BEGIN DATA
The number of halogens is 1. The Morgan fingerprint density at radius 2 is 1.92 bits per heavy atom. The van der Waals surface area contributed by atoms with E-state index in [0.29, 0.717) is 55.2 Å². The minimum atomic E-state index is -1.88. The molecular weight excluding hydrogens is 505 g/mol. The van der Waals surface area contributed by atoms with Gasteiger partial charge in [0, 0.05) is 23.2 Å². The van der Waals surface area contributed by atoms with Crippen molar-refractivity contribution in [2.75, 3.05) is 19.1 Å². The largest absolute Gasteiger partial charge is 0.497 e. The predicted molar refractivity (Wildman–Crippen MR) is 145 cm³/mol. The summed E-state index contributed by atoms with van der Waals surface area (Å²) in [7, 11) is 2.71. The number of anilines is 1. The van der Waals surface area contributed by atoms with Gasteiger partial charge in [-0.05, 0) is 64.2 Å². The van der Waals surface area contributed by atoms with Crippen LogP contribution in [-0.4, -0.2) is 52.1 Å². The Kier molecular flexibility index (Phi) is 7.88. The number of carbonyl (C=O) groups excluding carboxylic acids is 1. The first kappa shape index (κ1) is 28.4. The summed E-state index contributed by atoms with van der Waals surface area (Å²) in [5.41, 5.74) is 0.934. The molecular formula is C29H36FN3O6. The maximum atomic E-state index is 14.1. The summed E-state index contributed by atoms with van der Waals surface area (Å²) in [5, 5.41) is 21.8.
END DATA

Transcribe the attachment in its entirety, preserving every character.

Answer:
The number of halogens is 1. The Morgan fingerprint density at radius 2 is 1.92 bits per heavy atom. The van der Waals surface area contributed by atoms with E-state index in [0.29, 0.717) is 55.2 Å². The minimum atomic E-state index is -1.88. The molecular weight excluding hydrogens is 505 g/mol. The van der Waals surface area contributed by atoms with Gasteiger partial charge in [0, 0.05) is 23.2 Å². The van der Waals surface area contributed by atoms with Crippen molar-refractivity contribution in [2.75, 3.05) is 19.1 Å². The largest absolute Gasteiger partial charge is 0.497 e. The predicted molar refractivity (Wildman–Crippen MR) is 145 cm³/mol. The summed E-state index contributed by atoms with van der Waals surface area (Å²) in [7, 11) is 2.71. The number of anilines is 1. The van der Waals surface area contributed by atoms with Gasteiger partial charge in [-0.05, 0) is 64.2 Å². The van der Waals surface area contributed by atoms with Crippen LogP contribution in [-0.4, -0.2) is 52.1 Å². The Kier molecular flexibility index (Phi) is 7.88. The number of carbonyl (C=O) groups excluding carboxylic acids is 1. The first kappa shape index (κ1) is 28.4. The summed E-state index contributed by atoms with van der Waals surface area (Å²) in [5.41, 5.74) is 0.934. The molecular formula is C29H36FN3O6. The maximum atomic E-state index is 14.1. The summed E-state index contributed by atoms with van der Waals surface area (Å²) in [5, 5.41) is 21.8.